Uh…we weren’t! In fact, it didn’t take me two years to lose about 50% of the core team…it took about two months!!! The lessons I learned in those days were hard…but real…

* You will lose people!
* Whenever you call for sacrifice…you will lose people! (See John 6)
* Whenever the church grows you will lose people!
* Whenever the church makes a major move you will lose people!
* Whenever things seem to be going well you will lose people.

I hate it…but it’s true!!! There isn’t a ministry on the planet that hasn’t had to deal with the painful reality that people leave…even when you feel like you are being completely obedient to God and doing what He says!!! (I actually heard someone say once, “If people aren’t leaving then you are not leading!” That statement is painfully true!)

#5 – I Thought I Could Control What People Thought About Me!

I remember the first time I read something negative about me on the internet. It literally destroyed me…seriously, it was like someone took a knife and jabbed it into my soul!!! I read it about four or five times…and for the next several days I hyper focused on that particular website and had this thought, “If this person and I could only meet and chat I think I could change his mind.”

It didn’t take long for me to realize that no matter what I did…no matter how many conversations I had…no matter how many olive branches I extended…that there were going to be people who hated me, slandered me and despised me…and there was literally nothing I could do about it.

Church leader…you CANNOT control what people think about you…and you can’t worry about it either. Jesus had a group of people who HATED Him and followed Him everywhere He went, pointing out His “faults,” yet He stayed true to the VISION His Father placed inside of Him and didn’t engage in trying to change their minds about Him.

If you want to silence your critics then you must…

* Keep your eyes on Jesus (Craig Groeschel says that becoming obsessed with what people think about me is the quickest way to forget what God thinks about me.) Let HIM, not “them” define you!
* Live a life of integrity!! (I Peter 2:15)

The rest is in God’s hands!!! You cannot shape the opinions of others…you can only be true to who God called you to be!!!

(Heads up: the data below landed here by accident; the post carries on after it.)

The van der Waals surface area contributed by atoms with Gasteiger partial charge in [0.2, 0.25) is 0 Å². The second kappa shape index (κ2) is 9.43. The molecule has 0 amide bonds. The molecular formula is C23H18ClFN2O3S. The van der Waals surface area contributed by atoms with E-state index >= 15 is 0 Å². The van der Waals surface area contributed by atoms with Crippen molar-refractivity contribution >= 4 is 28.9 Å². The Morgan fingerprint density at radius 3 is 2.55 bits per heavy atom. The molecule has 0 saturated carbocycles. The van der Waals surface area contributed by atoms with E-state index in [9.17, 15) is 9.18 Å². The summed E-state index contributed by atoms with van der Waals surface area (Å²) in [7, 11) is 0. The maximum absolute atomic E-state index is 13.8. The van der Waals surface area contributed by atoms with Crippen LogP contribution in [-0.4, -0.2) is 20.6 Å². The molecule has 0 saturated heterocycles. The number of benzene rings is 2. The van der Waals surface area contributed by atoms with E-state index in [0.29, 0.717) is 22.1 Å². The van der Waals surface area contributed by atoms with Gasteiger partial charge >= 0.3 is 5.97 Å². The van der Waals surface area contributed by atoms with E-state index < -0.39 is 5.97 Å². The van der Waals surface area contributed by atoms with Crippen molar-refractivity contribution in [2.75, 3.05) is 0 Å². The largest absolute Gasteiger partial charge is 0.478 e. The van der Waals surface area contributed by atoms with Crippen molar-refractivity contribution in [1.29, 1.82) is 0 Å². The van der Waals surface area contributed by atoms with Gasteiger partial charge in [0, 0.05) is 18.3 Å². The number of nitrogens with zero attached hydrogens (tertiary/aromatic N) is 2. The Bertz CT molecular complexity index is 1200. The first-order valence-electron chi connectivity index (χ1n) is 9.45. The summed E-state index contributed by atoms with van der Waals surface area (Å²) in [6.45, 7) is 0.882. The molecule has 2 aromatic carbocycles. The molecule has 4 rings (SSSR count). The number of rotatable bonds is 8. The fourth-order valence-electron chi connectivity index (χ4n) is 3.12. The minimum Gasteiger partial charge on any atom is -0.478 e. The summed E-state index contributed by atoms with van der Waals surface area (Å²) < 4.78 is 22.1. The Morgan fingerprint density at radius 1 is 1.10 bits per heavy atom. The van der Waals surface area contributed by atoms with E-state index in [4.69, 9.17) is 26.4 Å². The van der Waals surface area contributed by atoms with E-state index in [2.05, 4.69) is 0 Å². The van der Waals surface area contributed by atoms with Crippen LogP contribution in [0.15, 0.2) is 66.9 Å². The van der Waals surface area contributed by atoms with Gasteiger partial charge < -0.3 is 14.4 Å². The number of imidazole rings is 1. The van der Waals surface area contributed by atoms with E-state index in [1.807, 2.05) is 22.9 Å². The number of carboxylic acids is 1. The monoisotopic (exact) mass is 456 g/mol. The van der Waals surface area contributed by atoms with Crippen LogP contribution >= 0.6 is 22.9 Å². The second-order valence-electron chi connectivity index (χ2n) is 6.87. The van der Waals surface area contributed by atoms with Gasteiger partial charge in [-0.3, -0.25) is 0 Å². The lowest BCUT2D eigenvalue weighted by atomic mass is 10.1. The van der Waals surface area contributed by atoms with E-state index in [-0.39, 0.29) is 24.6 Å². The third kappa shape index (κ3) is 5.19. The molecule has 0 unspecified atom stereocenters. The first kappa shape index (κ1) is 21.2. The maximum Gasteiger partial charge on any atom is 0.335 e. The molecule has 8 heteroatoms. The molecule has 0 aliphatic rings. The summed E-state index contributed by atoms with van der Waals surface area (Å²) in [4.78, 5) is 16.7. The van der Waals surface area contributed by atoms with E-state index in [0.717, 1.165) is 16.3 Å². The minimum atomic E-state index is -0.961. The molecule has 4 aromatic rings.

Wow. Just wow.

Every Pastor Should Go to Israel

God has worked in my life by many means over the years. Concerts and conferences like Ichthus and Urbana. “Spiritual days” in my ministry training years, not to mention daily prayer and Bible reading, of course. Books by authors like Eugene Peterson and Henri Nouwen. Retreats at the Abbey of Gethsemani. And many more.

But among the most impactful means of God’s grace to me has been the pilgrimages Robin and I have taken to the Holy Land. Our first was in 1987, when we borrowed money to make the trip, believing that initial investment would pay rich dividends in our years of ministry to follow--and it did.

There is no way to adequately describe the difference in perspective, appreciation, and understanding a person gets from discovering the land of Jesus, the apostles, prophets, and patriarchs. It is like the difference between reading about being born again...and BEING born again. It is such a big deal that I honestly believe every pastor should go to Israel, at least once, and as early as possible in his or her ministry.

Words cannot describe what happens to your Bible reading, studying, and preaching once you have sailed the Sea of Galilee, and been baptized in the Jordan. Or prayed in the Garden of Gethsemane and celebrated communion outside the Garden Tomb. Or taken an early morning journey starting at the Gihon Spring, in the City of David, and traversing the actual tunnel of Hezekiah (dug underneath the Ophel in Jerusalem about 701 B.C.) and ending up at the Pool of Siloam. Or the side trip Robin and I and a half dozen good friends took our last morning in Jerusalem, when we took a cab to the village of Bethany, and walked the Palm Sunday route Jesus took from the traditional site of Lazarus’s tomb to the Temple Mount (see photo above). The topography and scenery of that three-mile walk will stay with me forever, and springs to my mind, of course, every time I read of Bethany or Palm Sunday or Lazarus, Mary, and Martha in my Bible.

You can't imagine the way Scripture and the past come alive after you have stood on the teaching steps of the Jerusalem Temple (on which Jesus’ feet undoubtedly trod, and where he would have sat to teach on many occasions) (see photo above).

And there's just no way to convey the depth and emotion of such statements as "Our feet are standing in your gates, O Jerusalem" (Psalm 122:2) and "Those who trust in the Lord are like Mount Zion" (Psalm 125:1) and "the city of our God, the mountain of his holiness" (Psalm 48:1) until you've encountered such things in the very places the Biblical writers experienced them. It is, for me, an indescribably rich experience that is renewed every time I read such passages.